Recruiting, retaining workers remains difficult, WorkBoat Show speakers say

The ever-perplexing problem of filling shipyards with dependable workers was on the minds of several speakers during the International WorkBoat Show’s Shipyard Program last week in New Orleans.

Some shipyards have trouble attracting young people and keeping them in the industry. Shipyards are usually not seen as a “cool” place to work. Shipyard officials say it’s frustrating when you recruit a worker, spend the money to train him or her, then have that person move on to another yard or industry.

Todd Thayse, vice president and general manager, Fincantieri Bay Shipbuilding, Sturgeon Bay, Wis., told the audience that it’s getting more difficult to recruit and retain than in the past. “Recruiting and retaining qualified workers takes dedicated people,” he said. “We’re competing in a limited talent pool.”

Thayse said his yard uses all the approaches industry has used for years such as partnering with high schools, community colleges and technical schools, but the same problems remain. “Maybe our recruiting is outdated,” he said. “Are we doing enough? Maybe it’s time to change the look of our recruiting process.”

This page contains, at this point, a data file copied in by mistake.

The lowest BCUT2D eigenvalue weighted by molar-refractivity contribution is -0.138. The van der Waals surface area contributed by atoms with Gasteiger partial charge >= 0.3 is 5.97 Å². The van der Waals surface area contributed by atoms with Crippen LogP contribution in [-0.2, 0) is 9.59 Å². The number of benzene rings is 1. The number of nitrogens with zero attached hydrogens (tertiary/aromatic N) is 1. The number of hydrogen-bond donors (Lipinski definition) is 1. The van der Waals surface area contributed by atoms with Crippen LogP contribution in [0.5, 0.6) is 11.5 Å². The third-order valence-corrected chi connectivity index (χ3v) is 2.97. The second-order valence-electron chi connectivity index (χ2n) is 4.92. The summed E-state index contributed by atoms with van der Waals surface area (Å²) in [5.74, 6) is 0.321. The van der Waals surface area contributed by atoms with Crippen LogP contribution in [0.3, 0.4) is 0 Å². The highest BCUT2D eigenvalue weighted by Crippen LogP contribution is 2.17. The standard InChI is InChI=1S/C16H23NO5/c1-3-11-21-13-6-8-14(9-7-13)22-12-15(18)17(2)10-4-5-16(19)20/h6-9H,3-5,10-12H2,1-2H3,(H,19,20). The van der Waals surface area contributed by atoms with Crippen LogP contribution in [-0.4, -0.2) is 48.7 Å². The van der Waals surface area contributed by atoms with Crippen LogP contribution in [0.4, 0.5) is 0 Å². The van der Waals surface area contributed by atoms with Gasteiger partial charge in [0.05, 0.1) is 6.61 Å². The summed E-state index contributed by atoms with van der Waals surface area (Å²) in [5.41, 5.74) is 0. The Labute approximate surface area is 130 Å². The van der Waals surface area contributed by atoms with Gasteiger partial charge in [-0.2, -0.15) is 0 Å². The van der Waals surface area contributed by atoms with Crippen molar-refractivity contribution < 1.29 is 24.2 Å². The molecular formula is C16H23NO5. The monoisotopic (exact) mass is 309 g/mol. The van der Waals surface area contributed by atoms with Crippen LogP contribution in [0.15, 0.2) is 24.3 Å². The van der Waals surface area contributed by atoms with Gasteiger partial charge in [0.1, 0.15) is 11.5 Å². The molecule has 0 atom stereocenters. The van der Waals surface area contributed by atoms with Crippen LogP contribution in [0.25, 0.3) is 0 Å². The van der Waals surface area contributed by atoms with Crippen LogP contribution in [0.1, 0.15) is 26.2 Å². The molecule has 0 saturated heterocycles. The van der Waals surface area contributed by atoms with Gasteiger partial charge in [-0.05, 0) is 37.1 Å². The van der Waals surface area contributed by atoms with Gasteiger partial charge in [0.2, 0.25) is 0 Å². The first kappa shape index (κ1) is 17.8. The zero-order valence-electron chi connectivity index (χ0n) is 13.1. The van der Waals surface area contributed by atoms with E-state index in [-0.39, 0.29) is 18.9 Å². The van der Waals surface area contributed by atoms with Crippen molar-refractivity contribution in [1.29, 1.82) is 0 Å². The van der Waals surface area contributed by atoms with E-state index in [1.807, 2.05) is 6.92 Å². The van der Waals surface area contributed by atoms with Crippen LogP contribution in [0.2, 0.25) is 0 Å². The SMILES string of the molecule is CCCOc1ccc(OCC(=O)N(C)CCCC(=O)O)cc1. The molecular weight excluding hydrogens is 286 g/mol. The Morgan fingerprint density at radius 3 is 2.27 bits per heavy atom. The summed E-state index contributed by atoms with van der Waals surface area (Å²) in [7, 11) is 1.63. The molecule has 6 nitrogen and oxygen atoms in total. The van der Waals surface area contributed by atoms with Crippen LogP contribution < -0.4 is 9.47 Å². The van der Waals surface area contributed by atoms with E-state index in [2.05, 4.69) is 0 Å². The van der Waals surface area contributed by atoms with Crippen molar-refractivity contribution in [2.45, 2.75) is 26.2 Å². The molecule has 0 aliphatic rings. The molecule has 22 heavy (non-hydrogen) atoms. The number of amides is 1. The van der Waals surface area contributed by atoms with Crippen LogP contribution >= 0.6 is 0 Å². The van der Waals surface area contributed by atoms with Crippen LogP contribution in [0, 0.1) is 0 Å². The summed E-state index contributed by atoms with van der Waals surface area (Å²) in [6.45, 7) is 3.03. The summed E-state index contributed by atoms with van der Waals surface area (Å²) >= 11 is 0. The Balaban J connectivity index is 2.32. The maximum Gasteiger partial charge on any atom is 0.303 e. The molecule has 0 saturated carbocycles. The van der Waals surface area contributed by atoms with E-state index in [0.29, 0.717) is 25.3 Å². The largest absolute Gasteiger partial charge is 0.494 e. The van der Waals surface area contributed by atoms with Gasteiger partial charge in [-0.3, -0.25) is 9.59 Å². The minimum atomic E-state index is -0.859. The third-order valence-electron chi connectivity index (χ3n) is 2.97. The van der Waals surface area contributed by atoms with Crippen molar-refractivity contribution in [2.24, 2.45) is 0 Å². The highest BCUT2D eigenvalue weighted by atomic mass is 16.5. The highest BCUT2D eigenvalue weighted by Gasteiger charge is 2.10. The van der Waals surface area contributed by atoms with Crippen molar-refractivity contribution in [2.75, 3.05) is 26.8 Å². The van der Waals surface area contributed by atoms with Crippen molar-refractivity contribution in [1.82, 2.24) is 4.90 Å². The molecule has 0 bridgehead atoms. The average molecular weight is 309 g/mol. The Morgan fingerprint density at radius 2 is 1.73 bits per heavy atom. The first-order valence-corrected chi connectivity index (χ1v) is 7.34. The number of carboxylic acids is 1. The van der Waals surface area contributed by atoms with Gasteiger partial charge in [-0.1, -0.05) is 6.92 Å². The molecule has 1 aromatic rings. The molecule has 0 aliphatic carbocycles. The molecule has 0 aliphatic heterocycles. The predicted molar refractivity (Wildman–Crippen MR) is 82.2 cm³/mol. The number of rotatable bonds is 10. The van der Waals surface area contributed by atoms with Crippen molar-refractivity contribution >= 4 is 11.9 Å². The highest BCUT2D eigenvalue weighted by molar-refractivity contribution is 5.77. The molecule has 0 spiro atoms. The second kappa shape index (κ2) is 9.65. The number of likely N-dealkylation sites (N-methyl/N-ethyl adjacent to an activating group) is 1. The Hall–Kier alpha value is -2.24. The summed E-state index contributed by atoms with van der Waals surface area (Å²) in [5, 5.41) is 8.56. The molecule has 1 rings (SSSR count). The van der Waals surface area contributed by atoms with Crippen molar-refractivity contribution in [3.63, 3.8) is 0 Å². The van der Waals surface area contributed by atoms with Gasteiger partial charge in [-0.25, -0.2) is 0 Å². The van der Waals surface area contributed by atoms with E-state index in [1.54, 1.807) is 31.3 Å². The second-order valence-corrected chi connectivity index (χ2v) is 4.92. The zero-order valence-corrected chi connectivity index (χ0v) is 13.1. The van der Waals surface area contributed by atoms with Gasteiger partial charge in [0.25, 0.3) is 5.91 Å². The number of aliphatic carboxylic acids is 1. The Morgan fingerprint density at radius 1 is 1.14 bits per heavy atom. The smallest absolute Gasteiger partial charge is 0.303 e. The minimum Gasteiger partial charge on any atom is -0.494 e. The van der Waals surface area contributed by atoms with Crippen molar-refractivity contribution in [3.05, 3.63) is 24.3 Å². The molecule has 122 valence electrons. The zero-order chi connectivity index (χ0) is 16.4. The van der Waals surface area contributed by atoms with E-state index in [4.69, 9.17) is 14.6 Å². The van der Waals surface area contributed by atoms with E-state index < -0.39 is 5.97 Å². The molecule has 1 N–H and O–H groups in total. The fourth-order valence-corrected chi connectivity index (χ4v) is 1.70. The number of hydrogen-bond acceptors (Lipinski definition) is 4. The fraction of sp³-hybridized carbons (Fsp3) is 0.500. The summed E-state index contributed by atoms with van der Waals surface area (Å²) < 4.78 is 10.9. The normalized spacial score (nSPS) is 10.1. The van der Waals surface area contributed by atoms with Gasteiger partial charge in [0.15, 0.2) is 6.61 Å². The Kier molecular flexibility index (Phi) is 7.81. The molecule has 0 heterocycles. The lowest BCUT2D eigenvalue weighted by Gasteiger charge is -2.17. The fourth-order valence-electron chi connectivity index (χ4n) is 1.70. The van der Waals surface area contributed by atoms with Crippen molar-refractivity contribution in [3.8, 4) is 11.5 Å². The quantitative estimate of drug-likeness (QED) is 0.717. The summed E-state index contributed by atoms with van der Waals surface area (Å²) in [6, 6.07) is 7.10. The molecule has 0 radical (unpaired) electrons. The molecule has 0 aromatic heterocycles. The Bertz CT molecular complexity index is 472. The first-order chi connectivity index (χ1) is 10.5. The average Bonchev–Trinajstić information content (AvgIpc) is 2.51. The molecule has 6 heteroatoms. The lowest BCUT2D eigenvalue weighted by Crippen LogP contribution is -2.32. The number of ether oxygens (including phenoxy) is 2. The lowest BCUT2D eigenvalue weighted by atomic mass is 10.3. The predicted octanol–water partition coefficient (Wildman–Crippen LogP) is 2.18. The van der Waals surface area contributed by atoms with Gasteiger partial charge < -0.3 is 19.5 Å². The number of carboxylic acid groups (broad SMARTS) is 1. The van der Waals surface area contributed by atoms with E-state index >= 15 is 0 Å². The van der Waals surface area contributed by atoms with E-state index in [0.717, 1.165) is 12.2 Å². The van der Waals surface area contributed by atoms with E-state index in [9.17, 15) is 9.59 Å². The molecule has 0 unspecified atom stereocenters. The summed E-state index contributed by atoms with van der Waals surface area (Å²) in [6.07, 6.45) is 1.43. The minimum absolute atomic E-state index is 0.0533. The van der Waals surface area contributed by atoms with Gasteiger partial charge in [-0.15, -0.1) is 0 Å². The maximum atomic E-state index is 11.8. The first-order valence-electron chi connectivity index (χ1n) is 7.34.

Some of the problems have to do with layoffs. When backlogs shrink or disappear, yard owners have to lay people off. Younger people leave the yard and go elsewhere, sometimes out of the industry completely.

Ryan Lee, workforce development manager, Austal USA, Mobile, Ala., said his yard started small but landed the Navy contracts for the design and construction of one of the littoral combat ships (LCS) and expeditionary fast transports (EPF).

Austal currently has over 4,000 employees, an impossible task without the help of the city of Mobile and the state of Alabama, among others. “To win workforce development, we need partners,” he said.

Lee suggested that recruitment begin with kids’ parents, much like college sports recruits. Austal has a youth apprenticeship program that brings teenagers as young as 16-18 to the yard for hands-on experience. “For instance, we let them use power tools,” he said.

Richard Schwarz, CEO, Safe Boats International, Bremerton, Wash., said an aging workforce is more his concern. “We have fewer than 300 workers but have many of the same concerns as Austal and everybody else,” he said, “but for us it’s more an aging workforce — keeping them healthy, keeping them safe, keeping them working.”

 

About the author

Ken Hocke

Ken Hocke has been the senior editor of WorkBoat since 1999. He was the associate editor of WorkBoat from 1997 to 1999. Prior to that, he was the editor of the Daily Shipping Guide, a transportation daily in New Orleans. He has written for other publications including The Times-Picayune. He graduated from Louisiana State University with an arts and sciences degree, with a concentration in English, in 1978.

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